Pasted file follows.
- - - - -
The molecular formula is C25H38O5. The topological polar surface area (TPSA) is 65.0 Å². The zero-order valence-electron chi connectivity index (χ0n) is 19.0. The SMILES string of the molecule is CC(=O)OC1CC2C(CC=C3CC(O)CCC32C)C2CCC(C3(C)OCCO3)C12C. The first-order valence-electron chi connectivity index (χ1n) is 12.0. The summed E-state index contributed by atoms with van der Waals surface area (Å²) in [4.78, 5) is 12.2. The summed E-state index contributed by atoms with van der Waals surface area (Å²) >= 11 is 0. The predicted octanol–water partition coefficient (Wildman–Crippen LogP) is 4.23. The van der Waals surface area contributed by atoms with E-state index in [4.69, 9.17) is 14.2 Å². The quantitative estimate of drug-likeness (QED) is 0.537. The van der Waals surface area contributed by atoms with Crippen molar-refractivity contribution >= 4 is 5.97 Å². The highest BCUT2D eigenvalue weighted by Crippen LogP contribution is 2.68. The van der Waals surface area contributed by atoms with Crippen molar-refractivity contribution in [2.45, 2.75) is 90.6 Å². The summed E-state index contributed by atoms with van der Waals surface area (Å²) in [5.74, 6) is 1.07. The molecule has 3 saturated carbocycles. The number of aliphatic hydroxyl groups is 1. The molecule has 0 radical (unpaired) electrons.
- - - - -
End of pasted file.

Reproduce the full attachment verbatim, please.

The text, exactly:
The molecular formula is C25H38O5. The topological polar surface area (TPSA) is 65.0 Å². The zero-order valence-electron chi connectivity index (χ0n) is 19.0. The SMILES string of the molecule is CC(=O)OC1CC2C(CC=C3CC(O)CCC32C)C2CCC(C3(C)OCCO3)C12C. The first-order valence-electron chi connectivity index (χ1n) is 12.0. The summed E-state index contributed by atoms with van der Waals surface area (Å²) in [4.78, 5) is 12.2. The summed E-state index contributed by atoms with van der Waals surface area (Å²) >= 11 is 0. The predicted octanol–water partition coefficient (Wildman–Crippen LogP) is 4.23. The van der Waals surface area contributed by atoms with E-state index in [4.69, 9.17) is 14.2 Å². The quantitative estimate of drug-likeness (QED) is 0.537. The van der Waals surface area contributed by atoms with Crippen molar-refractivity contribution >= 4 is 5.97 Å². The highest BCUT2D eigenvalue weighted by Crippen LogP contribution is 2.68. The van der Waals surface area contributed by atoms with Crippen molar-refractivity contribution in [2.45, 2.75) is 90.6 Å². The summed E-state index contributed by atoms with van der Waals surface area (Å²) in [5.74, 6) is 1.07. The molecule has 3 saturated carbocycles. The number of aliphatic hydroxyl groups is 1. The molecule has 0 radical (unpaired) electrons.